Date of Award

Summer 8-2015

Degree Type

Dissertation

Degree Name

Doctor of Philosophy (PhD)

Department

English

Committee Chair

Andrew M. Milward

Committee Chair Department

English

Committee Member 2

Monika Gehlawat

Committee Member 2 Department

English

Committee Member 3

Martina M. Sciolino

Committee Member 3 Department

English

Committee Member 4

Christopher J. Garland

Committee Member 4 Department

English

Abstract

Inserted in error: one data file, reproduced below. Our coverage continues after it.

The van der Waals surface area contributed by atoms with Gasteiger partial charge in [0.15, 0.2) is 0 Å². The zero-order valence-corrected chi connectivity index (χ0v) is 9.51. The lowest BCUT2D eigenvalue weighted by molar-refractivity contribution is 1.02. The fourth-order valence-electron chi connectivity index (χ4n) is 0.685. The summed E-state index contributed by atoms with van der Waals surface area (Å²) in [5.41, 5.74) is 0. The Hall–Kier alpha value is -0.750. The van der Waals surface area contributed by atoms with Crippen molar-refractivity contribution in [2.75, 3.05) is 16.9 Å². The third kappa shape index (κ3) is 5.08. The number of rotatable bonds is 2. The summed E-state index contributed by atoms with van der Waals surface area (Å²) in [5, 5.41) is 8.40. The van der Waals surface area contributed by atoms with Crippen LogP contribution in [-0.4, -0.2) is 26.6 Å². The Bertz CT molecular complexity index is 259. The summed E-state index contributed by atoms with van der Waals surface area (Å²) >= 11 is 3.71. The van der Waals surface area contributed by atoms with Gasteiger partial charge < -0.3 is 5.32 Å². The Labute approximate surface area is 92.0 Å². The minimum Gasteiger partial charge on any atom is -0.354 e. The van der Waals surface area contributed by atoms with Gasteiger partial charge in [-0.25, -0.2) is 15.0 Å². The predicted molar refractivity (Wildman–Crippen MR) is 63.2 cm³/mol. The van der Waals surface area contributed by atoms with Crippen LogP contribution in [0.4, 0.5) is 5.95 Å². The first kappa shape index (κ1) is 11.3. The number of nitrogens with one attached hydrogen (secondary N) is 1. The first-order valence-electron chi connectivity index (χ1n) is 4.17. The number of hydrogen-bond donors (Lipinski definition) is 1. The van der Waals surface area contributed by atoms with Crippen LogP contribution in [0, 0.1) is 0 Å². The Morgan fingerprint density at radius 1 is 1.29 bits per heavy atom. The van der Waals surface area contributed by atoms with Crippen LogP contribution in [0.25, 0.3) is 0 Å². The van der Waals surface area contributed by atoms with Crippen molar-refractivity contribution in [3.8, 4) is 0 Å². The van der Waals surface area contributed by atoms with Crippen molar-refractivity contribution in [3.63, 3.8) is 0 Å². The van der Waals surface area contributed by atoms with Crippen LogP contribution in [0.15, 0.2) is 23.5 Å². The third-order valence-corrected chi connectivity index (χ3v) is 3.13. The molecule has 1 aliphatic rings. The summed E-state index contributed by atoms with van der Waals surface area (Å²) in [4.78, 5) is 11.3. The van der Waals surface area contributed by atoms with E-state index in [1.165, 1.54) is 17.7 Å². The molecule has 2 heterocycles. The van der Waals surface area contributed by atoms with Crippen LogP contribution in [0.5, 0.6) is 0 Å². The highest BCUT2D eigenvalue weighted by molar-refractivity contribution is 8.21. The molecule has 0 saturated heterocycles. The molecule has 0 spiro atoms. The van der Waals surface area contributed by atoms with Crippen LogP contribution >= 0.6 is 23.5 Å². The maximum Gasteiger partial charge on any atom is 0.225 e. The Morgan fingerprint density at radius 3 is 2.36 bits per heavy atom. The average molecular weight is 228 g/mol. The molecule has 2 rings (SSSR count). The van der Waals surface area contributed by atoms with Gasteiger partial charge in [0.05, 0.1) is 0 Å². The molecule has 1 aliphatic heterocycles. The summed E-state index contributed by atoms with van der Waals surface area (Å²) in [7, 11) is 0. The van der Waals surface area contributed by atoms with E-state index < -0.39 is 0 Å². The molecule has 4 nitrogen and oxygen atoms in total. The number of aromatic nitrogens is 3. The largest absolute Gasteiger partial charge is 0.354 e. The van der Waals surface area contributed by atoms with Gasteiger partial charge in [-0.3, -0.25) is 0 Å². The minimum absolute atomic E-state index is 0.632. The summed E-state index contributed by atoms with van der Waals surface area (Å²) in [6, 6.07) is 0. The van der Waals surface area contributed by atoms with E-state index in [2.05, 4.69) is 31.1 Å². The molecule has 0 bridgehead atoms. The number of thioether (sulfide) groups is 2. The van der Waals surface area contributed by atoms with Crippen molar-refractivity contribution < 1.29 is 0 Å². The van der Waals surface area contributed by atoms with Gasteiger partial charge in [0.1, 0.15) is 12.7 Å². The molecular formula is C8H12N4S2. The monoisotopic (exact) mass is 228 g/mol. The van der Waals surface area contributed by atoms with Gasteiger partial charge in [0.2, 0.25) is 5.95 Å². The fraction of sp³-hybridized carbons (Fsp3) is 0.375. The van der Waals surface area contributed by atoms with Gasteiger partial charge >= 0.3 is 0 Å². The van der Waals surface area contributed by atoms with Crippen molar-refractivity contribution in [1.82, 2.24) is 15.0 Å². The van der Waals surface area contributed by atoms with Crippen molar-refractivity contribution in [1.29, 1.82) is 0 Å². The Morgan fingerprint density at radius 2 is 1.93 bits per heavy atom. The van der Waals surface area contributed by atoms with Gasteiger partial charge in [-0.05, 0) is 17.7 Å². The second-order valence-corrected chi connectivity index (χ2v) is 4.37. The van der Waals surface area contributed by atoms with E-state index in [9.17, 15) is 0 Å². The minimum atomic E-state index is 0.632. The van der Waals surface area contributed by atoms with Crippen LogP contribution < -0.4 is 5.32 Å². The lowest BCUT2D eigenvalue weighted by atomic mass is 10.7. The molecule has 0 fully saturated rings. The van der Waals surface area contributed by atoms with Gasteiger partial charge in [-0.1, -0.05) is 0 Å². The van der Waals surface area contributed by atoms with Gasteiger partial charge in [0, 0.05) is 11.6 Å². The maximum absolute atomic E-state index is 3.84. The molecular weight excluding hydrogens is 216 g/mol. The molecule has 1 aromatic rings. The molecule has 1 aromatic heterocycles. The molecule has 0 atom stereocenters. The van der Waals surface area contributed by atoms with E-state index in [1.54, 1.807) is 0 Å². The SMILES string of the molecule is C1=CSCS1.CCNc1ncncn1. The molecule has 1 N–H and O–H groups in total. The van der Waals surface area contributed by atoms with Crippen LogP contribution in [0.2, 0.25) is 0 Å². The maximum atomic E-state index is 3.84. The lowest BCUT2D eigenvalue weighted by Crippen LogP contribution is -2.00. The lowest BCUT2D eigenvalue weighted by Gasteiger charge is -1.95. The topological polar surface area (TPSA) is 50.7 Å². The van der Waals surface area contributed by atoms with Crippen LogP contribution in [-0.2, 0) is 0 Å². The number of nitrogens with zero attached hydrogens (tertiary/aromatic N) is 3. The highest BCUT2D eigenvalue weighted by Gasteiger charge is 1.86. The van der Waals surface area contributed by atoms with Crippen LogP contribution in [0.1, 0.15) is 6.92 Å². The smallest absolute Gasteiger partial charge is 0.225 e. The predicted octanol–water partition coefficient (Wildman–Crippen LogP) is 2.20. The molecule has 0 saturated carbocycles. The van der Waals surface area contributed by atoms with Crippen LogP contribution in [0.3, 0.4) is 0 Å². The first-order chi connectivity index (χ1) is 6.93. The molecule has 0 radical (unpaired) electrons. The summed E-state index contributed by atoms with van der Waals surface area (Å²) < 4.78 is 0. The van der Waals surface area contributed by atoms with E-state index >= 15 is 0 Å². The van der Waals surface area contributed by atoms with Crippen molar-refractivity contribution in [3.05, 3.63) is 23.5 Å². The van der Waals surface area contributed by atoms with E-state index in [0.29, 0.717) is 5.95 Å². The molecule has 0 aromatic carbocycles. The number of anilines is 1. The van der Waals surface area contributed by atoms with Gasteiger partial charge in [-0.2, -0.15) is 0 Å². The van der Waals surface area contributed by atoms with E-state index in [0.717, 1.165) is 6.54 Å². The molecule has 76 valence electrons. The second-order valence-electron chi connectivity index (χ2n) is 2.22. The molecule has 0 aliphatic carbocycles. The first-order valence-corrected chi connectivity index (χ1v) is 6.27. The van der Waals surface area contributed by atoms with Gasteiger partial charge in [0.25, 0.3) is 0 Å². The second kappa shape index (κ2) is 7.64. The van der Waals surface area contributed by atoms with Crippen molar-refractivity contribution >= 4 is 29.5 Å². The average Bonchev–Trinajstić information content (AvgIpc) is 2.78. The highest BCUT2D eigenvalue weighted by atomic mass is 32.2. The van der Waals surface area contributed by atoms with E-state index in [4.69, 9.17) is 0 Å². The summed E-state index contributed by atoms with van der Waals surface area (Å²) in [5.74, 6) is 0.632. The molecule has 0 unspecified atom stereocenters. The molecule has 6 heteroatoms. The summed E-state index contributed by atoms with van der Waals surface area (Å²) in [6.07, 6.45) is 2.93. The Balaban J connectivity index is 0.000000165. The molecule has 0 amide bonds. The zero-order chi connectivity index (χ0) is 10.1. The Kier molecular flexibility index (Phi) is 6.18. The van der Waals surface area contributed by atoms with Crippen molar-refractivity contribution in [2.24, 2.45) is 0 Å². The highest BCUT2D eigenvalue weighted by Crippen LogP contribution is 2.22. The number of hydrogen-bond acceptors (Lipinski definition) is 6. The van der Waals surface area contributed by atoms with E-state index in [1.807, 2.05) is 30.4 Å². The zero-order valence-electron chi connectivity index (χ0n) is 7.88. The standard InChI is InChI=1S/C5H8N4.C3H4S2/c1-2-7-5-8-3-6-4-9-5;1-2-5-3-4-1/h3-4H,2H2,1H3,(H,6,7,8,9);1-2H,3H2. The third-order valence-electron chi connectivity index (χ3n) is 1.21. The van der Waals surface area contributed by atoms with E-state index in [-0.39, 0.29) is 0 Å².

The eight stories that make up Blackletter explore situations in which people are forced to challenge the legitimacy of authority, rethink and rebuild their own identities, or confront their own involvement in human and environmental degradation. A central theme running throughout the collection is law, broadly, and the ways in which people adhere to or sometimes break from a particular rule, be it social or legislative. In each case, the role of law and its correlation to place and identity—either overt or veiled—serves as a major component of each story. In this way I locate these stories within a sociolegal discourse that emphasizes the interpersonal impact of estrangement, abrogated civic and moral duty, and even candid hostility toward contemporary issues of responsibility and governance. Taken together with the closing nonfiction essay, this collection attempts to show that the laws we live by, as well as those we disobey or amend, comprise an evolving tradition, or wall of precedent. Like the traditions of prose and poetry, which have rules to be followed and sometimes challenged, this ongoing creation of precedent affects its direct participants while revealing that no person is entirely isolated from it, and therefore from the ability to engage it.

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